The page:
A Star Is Born At The Open

FLUSHING MEADOWS, NY – She looks like Reese Witherspoon, has the enthusiasm of your kid in a candy story, has the personality of the girl next door.

Yup, Melanie Oudin is a star in the making.

And after her fourth round victory, she is the shining light of the 2009 US Open.

But if you ask her, fame doesn’t matter. In fact, all these victory hasn’t changed the 17 year-old. She’s still just a normal kid.

“It’s not hard for me,” Oudin said. “I’ve always been like this. So just because all of this is happening, it’s not like I’m going to change the person. I just love to play tennis and I’m doing well and I’m winning. That’s the only thing that’s changing.”

Her smile is so refreshing. In a sport filled with self-absorbed personalities, Oudin is the breath of fresh air. Serena Williams can be prickly when her game is not up to snuff and Maria Sharapova has become more and more a narcissist. Even Venus Williams, who always has been very nice, doesn’t have the same youthful exuberance of 10 years ago.

No, that goes to Oudin, who plays each match like she just won the US Open. Some may say that she is showing up her opponent, but her cheering is natural and something that comes out because frankly she’s never done it before.

We all have dreams, and Oudin’s is to be a star tennis player. With her four victories in the past week, she’s become that and now has to look ahead when the competition will get just a little harder.

But she believes in herself and keeps the word “Believe” on her purple and yellow sneakers. It’s that motto that drives her and the reason why she is still playing in Flushing.

“Going into the tournament,” she said, “I did believe that I could compete with these girls, but it was just figuring out a way to win in these tough matches and these pressure situations actually coming through and winning.

“So now, even if I get a set down, I still, like, believe in myself and my game. I know that if I fight as hard as I can, do the best I can, hopefully I can do it.”

Oudin’s charm is matched by her skill. She is not the biggest player in the world, nor is she the hardest hitter. But she may be the most fearless. As her back gets against the wall, this young lady comes out swinging. In each of her matches this week, Oudin dropped the first set, only to fight back.

“I don’t actually mean to lose the first set,” Oudin said. “I sometimes just start off slowly, I guess. Maybe I’m a little nervous and all this stuff.

“I think it does help me because I’ve been in that situation many times of losing the first set and being able to come back and win. Because I do well with forgetting about the first one and starting over like it’s a totally new match, so I forgot about the first set, and I’m just going to start off and my mind is going to be just on what’s happening right then.”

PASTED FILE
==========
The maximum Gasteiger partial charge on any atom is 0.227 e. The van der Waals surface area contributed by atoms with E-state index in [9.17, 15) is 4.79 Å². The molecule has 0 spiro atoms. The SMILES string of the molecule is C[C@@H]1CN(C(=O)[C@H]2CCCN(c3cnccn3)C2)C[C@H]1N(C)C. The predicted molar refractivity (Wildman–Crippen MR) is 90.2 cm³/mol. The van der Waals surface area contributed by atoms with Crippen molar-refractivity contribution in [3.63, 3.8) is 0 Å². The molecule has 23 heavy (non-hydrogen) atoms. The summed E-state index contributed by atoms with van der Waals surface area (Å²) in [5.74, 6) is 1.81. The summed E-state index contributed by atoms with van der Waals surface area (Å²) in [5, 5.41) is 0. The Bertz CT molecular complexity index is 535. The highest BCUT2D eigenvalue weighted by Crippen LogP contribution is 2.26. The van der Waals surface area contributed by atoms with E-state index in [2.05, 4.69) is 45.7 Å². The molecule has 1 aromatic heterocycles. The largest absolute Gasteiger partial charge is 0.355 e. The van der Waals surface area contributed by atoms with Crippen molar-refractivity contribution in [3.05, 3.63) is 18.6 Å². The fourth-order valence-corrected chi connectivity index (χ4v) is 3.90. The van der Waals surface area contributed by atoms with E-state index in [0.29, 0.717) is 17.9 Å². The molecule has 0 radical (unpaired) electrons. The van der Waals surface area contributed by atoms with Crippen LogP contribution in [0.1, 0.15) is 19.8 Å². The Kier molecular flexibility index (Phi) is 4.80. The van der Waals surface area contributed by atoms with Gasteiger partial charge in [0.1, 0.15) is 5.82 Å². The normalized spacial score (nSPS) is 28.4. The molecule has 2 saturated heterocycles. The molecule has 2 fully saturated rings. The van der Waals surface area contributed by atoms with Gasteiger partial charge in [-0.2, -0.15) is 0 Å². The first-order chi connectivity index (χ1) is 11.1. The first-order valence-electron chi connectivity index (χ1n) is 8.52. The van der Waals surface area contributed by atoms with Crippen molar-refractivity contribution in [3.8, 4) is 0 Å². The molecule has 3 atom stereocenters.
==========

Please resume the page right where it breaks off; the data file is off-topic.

She is so impressive that the stars are taking notice. Venus and Serena Williams both said some nice things abut her yesterday and the Swiss Master, Roger Federer gave her props today after his straight-set win over Tommy Robredo.

“She’s beaten great players on the way now,” Federer said. “I think it’s kind of nice someone is coming up that we haven’t heard of, because so many of the women are known. I think it’s very exciting and very needed on the woman’s side.
“I haven’t seen all her matches, but the quality of players she’s beat is fantastic. Today, the way she fought and stayed with [Nadia] Petrova was very nice to say.”

No one knows if Oudin will last past the Quarterfinals, but it’s conceivable that she can advance to the finals, because of all the upsets in her bracket.

Mainly though thanks to her own work, by taking out Elena Dementieva, Sharapova and Petrova, Oudin has cleared the way for her own path to the finals.

Yet even if she doesn’t, it’s safe to say Oudin has become a star already and in 2009, she’s become the shining beacon of the Open.

About the Author

Joe McDonald

Joe McDonald is the founder and former publisher of NY Sports Day. After selling to i15Media in 2020, he serves as the Editor-in-Chief and responsible for the editorial side of the publication. In the past, Joe was the managing editor of NY Sportscene magazine and assistant editor of Mets Inside Pitch. He has covered the Mets since 2004.

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